Monday, November 12, 2007
The new issue of AAJ's Trial has a story (paid membership required) about the ongoing litigation against the trailer manufacturers who provided trailers for Katrina refugees:
More than 500 Louisianans who have been living in trailers provided by the Federal Emergency Management Agency (FEMA) since their homes were destroyed by Hurricane Katrina are suing mobile-home and travel-trailer manufacturers for making products that violate state and federal law by producing formaldehyde “at a dangerously unhealthy rate.” (Culler v. Gulf Stream Coach, Inc., No. 07-4018 (E.D. La. filed Aug. 7, 2007).)
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The plaintiffs’ complaint charges that the trailers were manufactured “without the benefits of defendants’ usual quality control. [The] defendants were unable to find enough construction materials from their usual suppliers of low-formaldehyde-emitting material and instead used high-formaldehyde-emitting particle board, composite woods, adhesive, and other materials in the manufacture of the housing units.”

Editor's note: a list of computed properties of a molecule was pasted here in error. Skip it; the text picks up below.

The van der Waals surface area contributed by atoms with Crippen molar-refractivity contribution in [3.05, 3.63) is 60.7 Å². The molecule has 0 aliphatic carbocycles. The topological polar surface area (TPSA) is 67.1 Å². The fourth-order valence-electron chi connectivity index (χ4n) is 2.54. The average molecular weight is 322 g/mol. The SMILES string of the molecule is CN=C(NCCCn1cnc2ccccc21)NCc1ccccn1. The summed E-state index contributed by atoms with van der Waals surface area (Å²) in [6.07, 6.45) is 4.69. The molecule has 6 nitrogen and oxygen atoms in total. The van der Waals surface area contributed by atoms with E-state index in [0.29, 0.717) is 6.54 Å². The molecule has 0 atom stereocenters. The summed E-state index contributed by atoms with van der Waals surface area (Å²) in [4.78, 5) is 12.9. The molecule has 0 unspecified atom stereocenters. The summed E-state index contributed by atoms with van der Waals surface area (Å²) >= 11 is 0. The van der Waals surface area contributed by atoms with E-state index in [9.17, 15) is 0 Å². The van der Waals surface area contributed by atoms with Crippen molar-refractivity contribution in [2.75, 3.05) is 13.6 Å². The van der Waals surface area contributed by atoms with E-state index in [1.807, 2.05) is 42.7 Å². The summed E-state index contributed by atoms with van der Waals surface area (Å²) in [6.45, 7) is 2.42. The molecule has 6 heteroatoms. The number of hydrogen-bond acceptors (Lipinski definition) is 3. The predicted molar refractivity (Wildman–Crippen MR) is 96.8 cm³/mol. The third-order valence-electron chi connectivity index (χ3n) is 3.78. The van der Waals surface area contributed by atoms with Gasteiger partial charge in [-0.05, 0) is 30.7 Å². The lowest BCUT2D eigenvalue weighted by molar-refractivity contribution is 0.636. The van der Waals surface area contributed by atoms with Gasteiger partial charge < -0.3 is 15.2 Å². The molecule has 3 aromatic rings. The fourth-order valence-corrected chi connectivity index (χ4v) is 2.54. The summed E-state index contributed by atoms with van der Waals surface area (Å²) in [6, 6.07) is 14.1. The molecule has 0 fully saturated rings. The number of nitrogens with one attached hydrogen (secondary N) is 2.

The story notes that plaintiffs have not sued FEMA itself, stating that they hope that the government would assist in finding out the problems with the trailer construction.